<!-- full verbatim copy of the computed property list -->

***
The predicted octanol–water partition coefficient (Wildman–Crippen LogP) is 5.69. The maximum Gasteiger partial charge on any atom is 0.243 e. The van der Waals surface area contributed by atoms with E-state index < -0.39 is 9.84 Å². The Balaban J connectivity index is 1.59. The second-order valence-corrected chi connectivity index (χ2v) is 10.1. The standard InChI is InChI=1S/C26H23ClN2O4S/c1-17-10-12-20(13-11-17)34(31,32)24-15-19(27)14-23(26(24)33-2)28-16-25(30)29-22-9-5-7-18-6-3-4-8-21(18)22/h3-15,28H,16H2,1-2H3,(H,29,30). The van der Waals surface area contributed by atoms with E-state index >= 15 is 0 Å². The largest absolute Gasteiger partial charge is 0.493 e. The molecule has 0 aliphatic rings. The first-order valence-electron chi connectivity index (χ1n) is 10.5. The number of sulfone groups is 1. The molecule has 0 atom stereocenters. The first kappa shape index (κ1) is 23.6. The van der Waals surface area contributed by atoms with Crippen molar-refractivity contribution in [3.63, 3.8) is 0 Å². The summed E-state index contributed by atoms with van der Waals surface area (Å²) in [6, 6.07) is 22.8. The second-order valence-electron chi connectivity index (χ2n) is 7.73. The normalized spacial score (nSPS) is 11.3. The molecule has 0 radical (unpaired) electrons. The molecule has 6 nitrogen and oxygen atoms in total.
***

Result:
The predicted octanol–water partition coefficient (Wildman–Crippen LogP) is 5.69. The maximum Gasteiger partial charge on any atom is 0.243 e. The van der Waals surface area contributed by atoms with E-state index < -0.39 is 9.84 Å². The Balaban J connectivity index is 1.59. The second-order valence-corrected chi connectivity index (χ2v) is 10.1. The standard InChI is InChI=1S/C26H23ClN2O4S/c1-17-10-12-20(13-11-17)34(31,32)24-15-19(27)14-23(26(24)33-2)28-16-25(30)29-22-9-5-7-18-6-3-4-8-21(18)22/h3-15,28H,16H2,1-2H3,(H,29,30). The van der Waals surface area contributed by atoms with E-state index >= 15 is 0 Å². The largest absolute Gasteiger partial charge is 0.493 e. The molecule has 0 aliphatic rings. The first-order valence-electron chi connectivity index (χ1n) is 10.5. The number of sulfone groups is 1. The molecule has 0 atom stereocenters. The first kappa shape index (κ1) is 23.6. The van der Waals surface area contributed by atoms with Crippen molar-refractivity contribution in [3.63, 3.8) is 0 Å². The summed E-state index contributed by atoms with van der Waals surface area (Å²) in [6, 6.07) is 22.8. The second-order valence-electron chi connectivity index (χ2n) is 7.73. The normalized spacial score (nSPS) is 11.3. The molecule has 0 radical (unpaired) electrons. The molecule has 6 nitrogen and oxygen atoms in total.